Search Results: universities

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  • AUSTRALIA

    Democrats' bastard demise

    • Tony Smith
    • 27 June 2008
    6 Comments

    At their best, the Democrats refused legislative trade-offs, viewing compromise as a step towards cynicism. Should deadlocks beset parliament in the months ahead, people may regret the departure of the party that tried to keep the bastards honest.

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  • ARTS AND CULTURE

    Taming the dishevelled beast of visual literacy

    • Margaret Woodward
    • 23 May 2008

    University education is predominantly text-based. The issue of whether there should be a stronger emphasis on the visual can be challenging, perhaps even threatening.

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  • ENVIRONMENT

    Kangaroo cull echoes colonial shame

    • Tony Smith
    • 23 May 2008
    13 Comments

    One of the most devastating effects of European settlement upon Aboriginal people was caused by fencing. Fences have also disrupted normal behaviour of kangaroos, which have come to be regarded as enemies by landowners.

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  • ARTS AND CULTURE

    Denying the divine

    • Adrian Gibb
    • 23 April 2008
    11 Comments

    Through a scientific imbalance, I, and about ten percent of my world's populace, am unable to experience anything beyond normal human intellectual capacity. We became mediators, lecturers, scientists and editors — anything which required a complete lack of spiritual moral parameters.

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  • ARTS AND CULTURE

    Country war memorial

    • Bob Morrow and B. N. Oakman
    • 22 April 2008
    1 Comment

    A bunch of plastic pink carnations.. two white roses, limp.. scorched by frost.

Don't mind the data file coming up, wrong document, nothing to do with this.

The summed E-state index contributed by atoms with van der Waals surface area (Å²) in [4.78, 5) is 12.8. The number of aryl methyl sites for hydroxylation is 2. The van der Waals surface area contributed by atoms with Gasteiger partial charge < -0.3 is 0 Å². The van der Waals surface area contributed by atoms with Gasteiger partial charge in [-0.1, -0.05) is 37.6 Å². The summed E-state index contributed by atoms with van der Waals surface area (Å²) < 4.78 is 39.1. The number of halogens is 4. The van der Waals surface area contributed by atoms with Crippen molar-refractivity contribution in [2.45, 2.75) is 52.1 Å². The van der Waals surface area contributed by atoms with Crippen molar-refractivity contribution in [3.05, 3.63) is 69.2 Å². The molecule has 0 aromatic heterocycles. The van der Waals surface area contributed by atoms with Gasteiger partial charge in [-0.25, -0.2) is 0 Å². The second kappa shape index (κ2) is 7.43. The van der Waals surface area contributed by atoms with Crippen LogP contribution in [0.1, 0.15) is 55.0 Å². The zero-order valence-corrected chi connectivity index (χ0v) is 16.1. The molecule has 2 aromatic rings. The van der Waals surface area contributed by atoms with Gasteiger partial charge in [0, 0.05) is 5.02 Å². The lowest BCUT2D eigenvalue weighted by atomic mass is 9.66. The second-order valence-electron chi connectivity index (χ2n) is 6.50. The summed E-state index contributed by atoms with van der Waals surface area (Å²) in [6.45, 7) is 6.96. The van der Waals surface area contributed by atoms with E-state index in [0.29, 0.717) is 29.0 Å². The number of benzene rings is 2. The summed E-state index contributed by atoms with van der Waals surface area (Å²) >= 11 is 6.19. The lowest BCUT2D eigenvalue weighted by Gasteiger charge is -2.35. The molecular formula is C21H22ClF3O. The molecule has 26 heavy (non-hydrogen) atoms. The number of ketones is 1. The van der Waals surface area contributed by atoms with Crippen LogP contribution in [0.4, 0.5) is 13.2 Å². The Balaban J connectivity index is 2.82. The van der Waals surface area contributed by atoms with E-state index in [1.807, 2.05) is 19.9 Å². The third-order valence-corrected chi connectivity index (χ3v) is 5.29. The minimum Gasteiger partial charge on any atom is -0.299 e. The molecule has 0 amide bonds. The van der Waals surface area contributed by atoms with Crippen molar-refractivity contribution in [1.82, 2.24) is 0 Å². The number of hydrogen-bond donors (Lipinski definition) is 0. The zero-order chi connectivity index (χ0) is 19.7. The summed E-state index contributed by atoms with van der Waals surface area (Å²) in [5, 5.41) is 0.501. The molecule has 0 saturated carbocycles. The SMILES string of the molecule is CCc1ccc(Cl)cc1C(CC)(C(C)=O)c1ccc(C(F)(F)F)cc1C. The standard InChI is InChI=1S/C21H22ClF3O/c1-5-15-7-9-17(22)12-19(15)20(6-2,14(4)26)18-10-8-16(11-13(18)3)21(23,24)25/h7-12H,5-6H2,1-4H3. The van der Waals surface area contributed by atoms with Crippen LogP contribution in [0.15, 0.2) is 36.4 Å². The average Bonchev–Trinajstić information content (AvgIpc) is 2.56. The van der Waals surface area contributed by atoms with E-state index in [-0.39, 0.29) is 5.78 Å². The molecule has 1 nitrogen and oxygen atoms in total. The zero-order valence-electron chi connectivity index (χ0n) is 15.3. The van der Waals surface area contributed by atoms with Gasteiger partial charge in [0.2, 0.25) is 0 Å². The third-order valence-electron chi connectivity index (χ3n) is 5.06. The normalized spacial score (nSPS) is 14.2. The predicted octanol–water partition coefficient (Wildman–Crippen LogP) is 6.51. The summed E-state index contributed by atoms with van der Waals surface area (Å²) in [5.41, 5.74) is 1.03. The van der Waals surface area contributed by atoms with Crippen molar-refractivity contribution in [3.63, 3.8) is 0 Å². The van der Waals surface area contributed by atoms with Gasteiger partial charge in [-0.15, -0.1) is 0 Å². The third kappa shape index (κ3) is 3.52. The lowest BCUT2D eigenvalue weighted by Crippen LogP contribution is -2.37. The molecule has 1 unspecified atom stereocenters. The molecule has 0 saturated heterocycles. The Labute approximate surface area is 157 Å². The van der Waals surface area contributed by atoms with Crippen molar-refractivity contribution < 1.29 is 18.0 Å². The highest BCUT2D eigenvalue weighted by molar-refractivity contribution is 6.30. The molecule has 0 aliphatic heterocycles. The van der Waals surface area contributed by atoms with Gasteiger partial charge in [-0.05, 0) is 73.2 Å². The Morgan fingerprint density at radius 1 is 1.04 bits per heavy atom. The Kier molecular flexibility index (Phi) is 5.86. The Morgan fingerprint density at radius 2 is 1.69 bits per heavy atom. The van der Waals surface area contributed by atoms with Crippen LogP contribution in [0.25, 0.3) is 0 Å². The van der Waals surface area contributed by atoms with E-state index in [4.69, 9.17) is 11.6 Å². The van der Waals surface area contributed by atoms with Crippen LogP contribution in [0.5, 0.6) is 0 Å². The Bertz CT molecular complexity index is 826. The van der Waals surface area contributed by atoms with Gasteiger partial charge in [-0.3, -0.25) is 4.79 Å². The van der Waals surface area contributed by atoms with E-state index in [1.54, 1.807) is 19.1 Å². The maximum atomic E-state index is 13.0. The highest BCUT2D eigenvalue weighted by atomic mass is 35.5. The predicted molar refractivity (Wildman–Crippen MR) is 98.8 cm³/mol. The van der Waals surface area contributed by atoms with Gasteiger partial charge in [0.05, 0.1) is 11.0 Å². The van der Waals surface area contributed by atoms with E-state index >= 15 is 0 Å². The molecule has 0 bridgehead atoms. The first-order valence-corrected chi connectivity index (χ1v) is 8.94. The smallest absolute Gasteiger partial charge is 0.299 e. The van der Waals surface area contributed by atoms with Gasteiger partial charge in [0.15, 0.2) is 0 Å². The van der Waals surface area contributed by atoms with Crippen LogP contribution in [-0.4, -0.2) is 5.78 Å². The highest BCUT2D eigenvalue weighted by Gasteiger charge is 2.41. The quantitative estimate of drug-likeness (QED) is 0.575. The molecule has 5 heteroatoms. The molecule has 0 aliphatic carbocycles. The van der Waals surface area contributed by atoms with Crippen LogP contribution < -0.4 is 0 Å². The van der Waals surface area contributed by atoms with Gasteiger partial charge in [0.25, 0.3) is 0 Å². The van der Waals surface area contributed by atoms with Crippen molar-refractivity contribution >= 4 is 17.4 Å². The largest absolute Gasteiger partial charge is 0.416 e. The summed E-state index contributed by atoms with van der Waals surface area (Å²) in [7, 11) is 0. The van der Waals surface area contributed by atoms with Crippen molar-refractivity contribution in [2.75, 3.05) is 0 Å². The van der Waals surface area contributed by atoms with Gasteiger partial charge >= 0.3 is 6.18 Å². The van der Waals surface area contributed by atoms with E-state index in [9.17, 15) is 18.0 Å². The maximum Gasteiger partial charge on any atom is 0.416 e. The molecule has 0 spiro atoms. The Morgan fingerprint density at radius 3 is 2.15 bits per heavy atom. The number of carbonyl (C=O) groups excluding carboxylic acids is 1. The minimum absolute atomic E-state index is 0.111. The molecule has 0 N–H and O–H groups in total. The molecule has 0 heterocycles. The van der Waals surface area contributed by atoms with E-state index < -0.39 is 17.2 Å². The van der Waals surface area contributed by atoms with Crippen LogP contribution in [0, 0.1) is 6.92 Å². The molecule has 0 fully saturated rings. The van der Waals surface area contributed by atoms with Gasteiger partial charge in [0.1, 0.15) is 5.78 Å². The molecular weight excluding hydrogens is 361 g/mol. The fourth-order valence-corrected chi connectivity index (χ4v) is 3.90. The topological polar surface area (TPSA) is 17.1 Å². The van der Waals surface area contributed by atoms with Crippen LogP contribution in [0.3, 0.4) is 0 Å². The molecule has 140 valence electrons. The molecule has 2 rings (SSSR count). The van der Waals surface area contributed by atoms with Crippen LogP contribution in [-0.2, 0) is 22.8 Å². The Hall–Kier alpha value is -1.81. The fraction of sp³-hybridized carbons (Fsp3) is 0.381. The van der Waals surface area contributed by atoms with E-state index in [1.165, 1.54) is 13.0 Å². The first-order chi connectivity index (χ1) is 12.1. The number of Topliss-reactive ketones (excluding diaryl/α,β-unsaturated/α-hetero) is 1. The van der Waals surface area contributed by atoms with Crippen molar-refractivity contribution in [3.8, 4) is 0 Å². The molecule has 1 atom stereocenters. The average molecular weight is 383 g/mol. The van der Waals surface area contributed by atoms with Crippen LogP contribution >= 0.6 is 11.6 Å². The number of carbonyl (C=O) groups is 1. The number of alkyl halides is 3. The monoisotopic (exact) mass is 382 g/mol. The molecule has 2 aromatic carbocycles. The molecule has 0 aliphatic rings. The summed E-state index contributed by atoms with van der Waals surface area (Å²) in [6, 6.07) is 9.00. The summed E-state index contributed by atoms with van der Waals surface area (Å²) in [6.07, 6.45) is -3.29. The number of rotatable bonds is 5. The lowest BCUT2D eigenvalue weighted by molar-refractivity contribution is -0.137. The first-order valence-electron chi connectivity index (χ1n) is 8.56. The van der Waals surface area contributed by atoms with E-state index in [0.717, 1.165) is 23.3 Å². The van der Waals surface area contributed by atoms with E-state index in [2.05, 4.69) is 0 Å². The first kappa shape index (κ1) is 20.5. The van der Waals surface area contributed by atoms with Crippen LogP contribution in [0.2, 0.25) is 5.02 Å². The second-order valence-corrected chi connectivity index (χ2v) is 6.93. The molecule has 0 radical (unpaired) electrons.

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  • AUSTRALIA

    APEC echoes in World Youth Day idealism

    • Tony Smith
    • 18 April 2008
    2 Comments

    In both the Olympic Games and the Catholic Church's World Youth Day, young people advance ideals that could benefit the world. It should not surprise if people committed to international understanding are also committed to universal human rights.

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  • AUSTRALIA

    Conscientious athletes need support, not gag

    • Tony Smith
    • 25 March 2008
    1 Comment

    The great hope for the Beijing Olympics was that it would persuade China's government that human rights protection is good diplomacy and good business. The power of persuasion would be lost if conscience-bound competitors are prevented from commenting.

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  • AUSTRALIA

    Citizenship test is no joke

    • Tony Smith
    • 11 February 2008
    3 Comments

    The Minister for Immigration insists Labor will retain the citizenship test. Prime Minister Rudd jokes about the need to retain questions on mid-20th century cricket. The new government's credibility on issues of social inclusion is damaged.

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  • RELIGION

    The hard life of Christians in Bethlehem

    • Abe Ata
    • 13 December 2007
    3 Comments

    The situation of Christians in Bethlehem is difficult, and many are leaving. It is hard to shed tears for Jewish victims of the Holocaust while living under Israeli military occupation, and it is equally difficult being part of a Christian minority in a predominately Middle Eastern Muslim society.

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  • AUSTRALIA

    Labor honeymoon could last

    • Tony Smith
    • 12 December 2007

    A new government enjoys public goodwill as it tackles a residue of issues, resentments and injustices. How quickly this dissipates is a measure of the sincerity with which the new government operates. Hopes are high for Rudd Labor.

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  • AUSTRALIA

    Good politician

    • Tony Smith
    • 14 November 2007
    1 Comment

    Occasionally individuals manage to defy the negative stereotypes and demonstrate that being a Member of Parliament need not destroy one’s personal integrity. The late Peter Andren, federal member for Calare from 1996 to 2007, was just such an exceptional representative.

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  • ARTS AND CULTURE

    Buying and selling creativity

    • Malcolm King
    • 14 November 2007

    It's time we called big businesses' bluff about their appropriation of the term 'creativity'. For a truly creative nation to evolve, we need to study the wild mutability of the creative process.

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